Adams and McGuinness: “negotiate with own supporters”

Irish peace in deadlock

As Trimble and Adams go to the brink, anti-imperialists need a new strategy

Not for the first time the media are full of stories about the “crisis” in the imperialist-sponsored peace process of Northern Ireland.

In contrast to the alarm that has followed each difficulty since the whole process began, on this occasion there is undoubtedly a real impasse that has been building up for some time. March 10 is the deadline for the setting up of the cross-party Stormont administration, which, according to the terms of the British-Irish Agreement, is to take over all powers from the Northern Ireland office. But the leader of the Ulster Unionist Party, David Trimble, the first minister of the new devolved government, refuses to allow Sinn Féin to take up the three cabinet seats to which its 17.6% vote in last June’s elections entitles it.

The reason given is of course the fact that the IRA has not yet begun to ‘decommission’ its weapons, as the Good Friday deal requires. SF retorts that there is no specific linkage between decommissioning and its right to be part of the new administration. The agreement states only that all parties must reject the use of violence and be committed to exclusively peaceful means. They must do all in their power to encourage the disarming of paramilitary groups, which must be completed “within two years”.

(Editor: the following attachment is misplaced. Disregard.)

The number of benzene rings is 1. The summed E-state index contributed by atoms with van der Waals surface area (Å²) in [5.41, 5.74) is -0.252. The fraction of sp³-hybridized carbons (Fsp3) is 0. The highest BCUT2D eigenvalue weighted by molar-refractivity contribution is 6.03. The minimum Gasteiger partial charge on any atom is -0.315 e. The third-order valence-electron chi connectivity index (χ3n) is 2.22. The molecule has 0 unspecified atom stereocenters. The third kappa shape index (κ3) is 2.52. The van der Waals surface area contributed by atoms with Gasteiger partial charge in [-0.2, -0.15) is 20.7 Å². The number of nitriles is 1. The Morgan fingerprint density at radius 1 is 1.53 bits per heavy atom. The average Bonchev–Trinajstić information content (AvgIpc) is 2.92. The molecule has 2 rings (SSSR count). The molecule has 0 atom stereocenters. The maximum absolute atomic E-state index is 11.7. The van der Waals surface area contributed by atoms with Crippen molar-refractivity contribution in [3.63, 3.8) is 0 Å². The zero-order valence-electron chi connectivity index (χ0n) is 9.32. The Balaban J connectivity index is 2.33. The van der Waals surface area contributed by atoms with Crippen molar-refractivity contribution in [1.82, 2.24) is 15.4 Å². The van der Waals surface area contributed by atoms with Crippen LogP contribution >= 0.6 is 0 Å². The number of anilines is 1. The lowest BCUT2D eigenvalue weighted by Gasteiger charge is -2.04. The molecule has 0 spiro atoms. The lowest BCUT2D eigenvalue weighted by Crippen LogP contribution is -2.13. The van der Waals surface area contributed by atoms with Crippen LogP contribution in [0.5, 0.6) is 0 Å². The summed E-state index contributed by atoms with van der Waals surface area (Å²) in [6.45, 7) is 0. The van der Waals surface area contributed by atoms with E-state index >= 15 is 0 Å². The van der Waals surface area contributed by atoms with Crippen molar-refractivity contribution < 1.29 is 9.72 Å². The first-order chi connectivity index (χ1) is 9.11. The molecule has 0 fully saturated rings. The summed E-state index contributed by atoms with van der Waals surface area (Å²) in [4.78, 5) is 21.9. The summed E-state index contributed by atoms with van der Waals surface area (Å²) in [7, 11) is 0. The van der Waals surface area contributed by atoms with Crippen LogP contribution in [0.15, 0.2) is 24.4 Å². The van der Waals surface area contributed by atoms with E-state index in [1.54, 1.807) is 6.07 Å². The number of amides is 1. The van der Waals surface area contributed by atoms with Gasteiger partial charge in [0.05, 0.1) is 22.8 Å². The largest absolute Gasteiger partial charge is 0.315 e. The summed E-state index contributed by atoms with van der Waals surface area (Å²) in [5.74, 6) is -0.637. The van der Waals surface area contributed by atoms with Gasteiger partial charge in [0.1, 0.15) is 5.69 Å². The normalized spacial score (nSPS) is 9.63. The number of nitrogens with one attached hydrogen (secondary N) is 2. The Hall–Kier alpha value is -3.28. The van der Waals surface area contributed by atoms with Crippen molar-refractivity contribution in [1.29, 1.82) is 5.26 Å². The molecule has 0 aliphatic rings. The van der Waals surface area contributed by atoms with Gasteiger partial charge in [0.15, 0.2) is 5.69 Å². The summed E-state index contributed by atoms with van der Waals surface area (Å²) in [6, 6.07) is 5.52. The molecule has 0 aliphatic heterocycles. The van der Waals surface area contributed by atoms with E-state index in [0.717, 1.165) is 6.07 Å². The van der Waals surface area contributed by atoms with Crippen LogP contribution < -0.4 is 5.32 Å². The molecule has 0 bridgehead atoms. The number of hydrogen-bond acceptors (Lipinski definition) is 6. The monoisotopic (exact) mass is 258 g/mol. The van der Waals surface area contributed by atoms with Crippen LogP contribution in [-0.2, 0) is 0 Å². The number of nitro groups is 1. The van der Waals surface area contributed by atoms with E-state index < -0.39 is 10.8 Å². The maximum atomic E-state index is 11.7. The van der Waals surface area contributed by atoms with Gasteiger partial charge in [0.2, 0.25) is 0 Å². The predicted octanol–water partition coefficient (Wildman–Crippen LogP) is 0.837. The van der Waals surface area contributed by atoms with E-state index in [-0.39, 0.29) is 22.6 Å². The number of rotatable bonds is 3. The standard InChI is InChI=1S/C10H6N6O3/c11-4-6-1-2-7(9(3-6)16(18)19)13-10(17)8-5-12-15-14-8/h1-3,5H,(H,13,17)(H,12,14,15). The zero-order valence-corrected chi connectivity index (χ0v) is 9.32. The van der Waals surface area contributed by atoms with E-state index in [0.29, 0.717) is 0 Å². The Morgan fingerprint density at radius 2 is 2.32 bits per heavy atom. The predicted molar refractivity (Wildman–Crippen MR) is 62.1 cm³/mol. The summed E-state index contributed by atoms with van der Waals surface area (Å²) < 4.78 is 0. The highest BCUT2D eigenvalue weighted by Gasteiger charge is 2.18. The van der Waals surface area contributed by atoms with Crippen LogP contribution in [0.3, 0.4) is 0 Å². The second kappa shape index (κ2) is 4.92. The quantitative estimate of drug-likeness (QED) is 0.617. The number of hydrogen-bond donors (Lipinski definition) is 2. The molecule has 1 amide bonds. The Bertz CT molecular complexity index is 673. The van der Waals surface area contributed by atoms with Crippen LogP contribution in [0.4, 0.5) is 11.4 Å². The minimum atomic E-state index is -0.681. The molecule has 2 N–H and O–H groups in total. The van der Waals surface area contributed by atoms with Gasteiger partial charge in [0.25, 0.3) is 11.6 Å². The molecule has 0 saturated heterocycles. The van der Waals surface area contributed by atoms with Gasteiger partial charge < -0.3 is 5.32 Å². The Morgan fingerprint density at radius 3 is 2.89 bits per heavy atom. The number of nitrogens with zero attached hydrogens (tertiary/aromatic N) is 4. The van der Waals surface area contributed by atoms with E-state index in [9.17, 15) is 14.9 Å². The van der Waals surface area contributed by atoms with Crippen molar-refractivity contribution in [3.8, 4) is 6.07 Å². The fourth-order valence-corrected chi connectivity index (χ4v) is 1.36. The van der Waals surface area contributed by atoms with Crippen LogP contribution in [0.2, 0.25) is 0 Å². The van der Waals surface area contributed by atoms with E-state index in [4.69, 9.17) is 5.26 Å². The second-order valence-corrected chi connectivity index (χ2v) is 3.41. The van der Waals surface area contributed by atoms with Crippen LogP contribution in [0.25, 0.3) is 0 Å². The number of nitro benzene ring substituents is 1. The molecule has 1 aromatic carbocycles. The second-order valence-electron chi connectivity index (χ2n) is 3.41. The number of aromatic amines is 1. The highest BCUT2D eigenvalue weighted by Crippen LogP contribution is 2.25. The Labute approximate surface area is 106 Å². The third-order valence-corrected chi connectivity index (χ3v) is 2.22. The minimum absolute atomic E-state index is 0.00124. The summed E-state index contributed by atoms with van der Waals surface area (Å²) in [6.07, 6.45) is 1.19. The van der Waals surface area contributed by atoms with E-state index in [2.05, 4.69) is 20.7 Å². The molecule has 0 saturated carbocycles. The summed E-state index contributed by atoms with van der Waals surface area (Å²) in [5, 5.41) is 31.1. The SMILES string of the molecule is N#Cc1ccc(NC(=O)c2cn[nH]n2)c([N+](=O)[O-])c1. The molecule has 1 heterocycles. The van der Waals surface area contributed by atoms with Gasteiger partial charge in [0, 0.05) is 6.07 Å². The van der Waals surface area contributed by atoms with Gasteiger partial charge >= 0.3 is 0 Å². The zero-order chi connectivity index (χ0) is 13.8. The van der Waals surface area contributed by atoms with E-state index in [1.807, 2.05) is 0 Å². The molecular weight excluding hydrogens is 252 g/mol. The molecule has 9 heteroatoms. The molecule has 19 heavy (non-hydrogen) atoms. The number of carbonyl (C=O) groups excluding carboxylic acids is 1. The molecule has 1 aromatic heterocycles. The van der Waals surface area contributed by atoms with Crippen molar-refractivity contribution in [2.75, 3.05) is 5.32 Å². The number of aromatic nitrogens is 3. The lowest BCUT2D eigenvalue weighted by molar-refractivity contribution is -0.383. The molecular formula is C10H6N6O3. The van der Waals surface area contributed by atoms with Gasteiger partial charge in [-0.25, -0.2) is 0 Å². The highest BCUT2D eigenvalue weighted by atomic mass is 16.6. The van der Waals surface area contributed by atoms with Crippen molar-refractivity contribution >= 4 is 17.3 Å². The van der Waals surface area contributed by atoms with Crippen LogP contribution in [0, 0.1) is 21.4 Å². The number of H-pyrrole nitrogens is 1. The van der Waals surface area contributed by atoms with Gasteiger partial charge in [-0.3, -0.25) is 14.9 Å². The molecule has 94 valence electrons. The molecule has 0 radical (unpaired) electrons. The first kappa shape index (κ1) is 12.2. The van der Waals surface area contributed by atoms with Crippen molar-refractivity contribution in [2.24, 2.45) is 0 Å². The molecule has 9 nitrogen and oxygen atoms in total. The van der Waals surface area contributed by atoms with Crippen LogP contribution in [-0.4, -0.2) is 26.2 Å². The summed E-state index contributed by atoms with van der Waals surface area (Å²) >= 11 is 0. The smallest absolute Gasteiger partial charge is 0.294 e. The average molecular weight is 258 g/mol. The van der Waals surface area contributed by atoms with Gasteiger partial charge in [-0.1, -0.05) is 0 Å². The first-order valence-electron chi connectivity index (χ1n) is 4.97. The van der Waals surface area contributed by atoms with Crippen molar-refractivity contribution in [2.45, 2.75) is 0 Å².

In an interview with The Guardian Martin McGuinness, SF’s chief negotiator, showed bitter frustration at the inability of the establishment to understand his predicament. Clearly he would like to be able to give Trimble some token, but is unable to deliver it: “You can talk about symbolic gestures in terms of handing in a few guns, but I think the reaction in the Bogside communities would be: ‘Why has the IRA done that? Why would they surrender? Why have they been humiliated?’” McGuinness is very much aware that SF/IRA must do more than just deal with its enemies: “You should also negotiate with your own supporters” - particularly when you are engaged in a series of compromises over what were formerly regarded as unbreakable principles.